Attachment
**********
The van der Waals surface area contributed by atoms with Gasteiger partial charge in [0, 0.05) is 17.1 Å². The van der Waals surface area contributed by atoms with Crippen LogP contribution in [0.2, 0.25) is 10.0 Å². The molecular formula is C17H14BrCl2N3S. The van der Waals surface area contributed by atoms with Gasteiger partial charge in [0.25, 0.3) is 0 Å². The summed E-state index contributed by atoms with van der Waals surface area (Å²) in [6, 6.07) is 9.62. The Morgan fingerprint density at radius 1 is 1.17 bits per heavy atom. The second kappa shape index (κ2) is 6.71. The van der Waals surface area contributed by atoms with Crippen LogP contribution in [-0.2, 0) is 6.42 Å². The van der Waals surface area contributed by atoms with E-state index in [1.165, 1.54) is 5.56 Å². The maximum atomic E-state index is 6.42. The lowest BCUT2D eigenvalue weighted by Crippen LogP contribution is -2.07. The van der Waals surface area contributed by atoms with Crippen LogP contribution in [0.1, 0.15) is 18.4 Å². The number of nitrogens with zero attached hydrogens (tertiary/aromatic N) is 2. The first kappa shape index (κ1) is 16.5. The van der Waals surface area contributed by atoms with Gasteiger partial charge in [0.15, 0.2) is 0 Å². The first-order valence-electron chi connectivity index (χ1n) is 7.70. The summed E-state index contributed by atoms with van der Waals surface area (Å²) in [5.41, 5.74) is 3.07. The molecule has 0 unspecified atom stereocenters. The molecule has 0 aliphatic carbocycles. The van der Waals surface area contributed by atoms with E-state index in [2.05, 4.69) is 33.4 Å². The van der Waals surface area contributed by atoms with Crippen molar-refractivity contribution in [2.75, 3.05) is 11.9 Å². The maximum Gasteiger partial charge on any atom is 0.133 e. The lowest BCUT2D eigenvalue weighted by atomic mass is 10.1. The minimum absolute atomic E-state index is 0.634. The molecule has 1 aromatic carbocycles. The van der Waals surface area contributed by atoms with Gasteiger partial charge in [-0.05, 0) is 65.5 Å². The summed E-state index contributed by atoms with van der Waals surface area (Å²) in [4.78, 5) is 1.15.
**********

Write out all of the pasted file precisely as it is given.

The van der Waals surface area contributed by atoms with Gasteiger partial charge in [0, 0.05) is 17.1 Å². The van der Waals surface area contributed by atoms with Crippen LogP contribution in [0.2, 0.25) is 10.0 Å². The molecular formula is C17H14BrCl2N3S. The van der Waals surface area contributed by atoms with Gasteiger partial charge in [0.25, 0.3) is 0 Å². The summed E-state index contributed by atoms with van der Waals surface area (Å²) in [6, 6.07) is 9.62. The Morgan fingerprint density at radius 1 is 1.17 bits per heavy atom. The second kappa shape index (κ2) is 6.71. The van der Waals surface area contributed by atoms with Crippen LogP contribution in [-0.2, 0) is 6.42 Å². The van der Waals surface area contributed by atoms with E-state index in [1.165, 1.54) is 5.56 Å². The maximum atomic E-state index is 6.42. The lowest BCUT2D eigenvalue weighted by Crippen LogP contribution is -2.07. The van der Waals surface area contributed by atoms with Crippen LogP contribution in [0.1, 0.15) is 18.4 Å². The number of nitrogens with zero attached hydrogens (tertiary/aromatic N) is 2. The first kappa shape index (κ1) is 16.5. The van der Waals surface area contributed by atoms with Gasteiger partial charge in [0.15, 0.2) is 0 Å². The first-order valence-electron chi connectivity index (χ1n) is 7.70. The summed E-state index contributed by atoms with van der Waals surface area (Å²) in [5.41, 5.74) is 3.07. The molecule has 0 unspecified atom stereocenters. The molecule has 0 aliphatic carbocycles. The van der Waals surface area contributed by atoms with E-state index in [2.05, 4.69) is 33.4 Å². The van der Waals surface area contributed by atoms with Crippen molar-refractivity contribution in [2.75, 3.05) is 11.9 Å². The maximum Gasteiger partial charge on any atom is 0.133 e. The lowest BCUT2D eigenvalue weighted by atomic mass is 10.1. The minimum absolute atomic E-state index is 0.634. The molecule has 1 aromatic carbocycles. The van der Waals surface area contributed by atoms with Gasteiger partial charge in [-0.05, 0) is 65.5 Å². The summed E-state index contributed by atoms with van der Waals surface area (Å²) in [4.78, 5) is 1.15.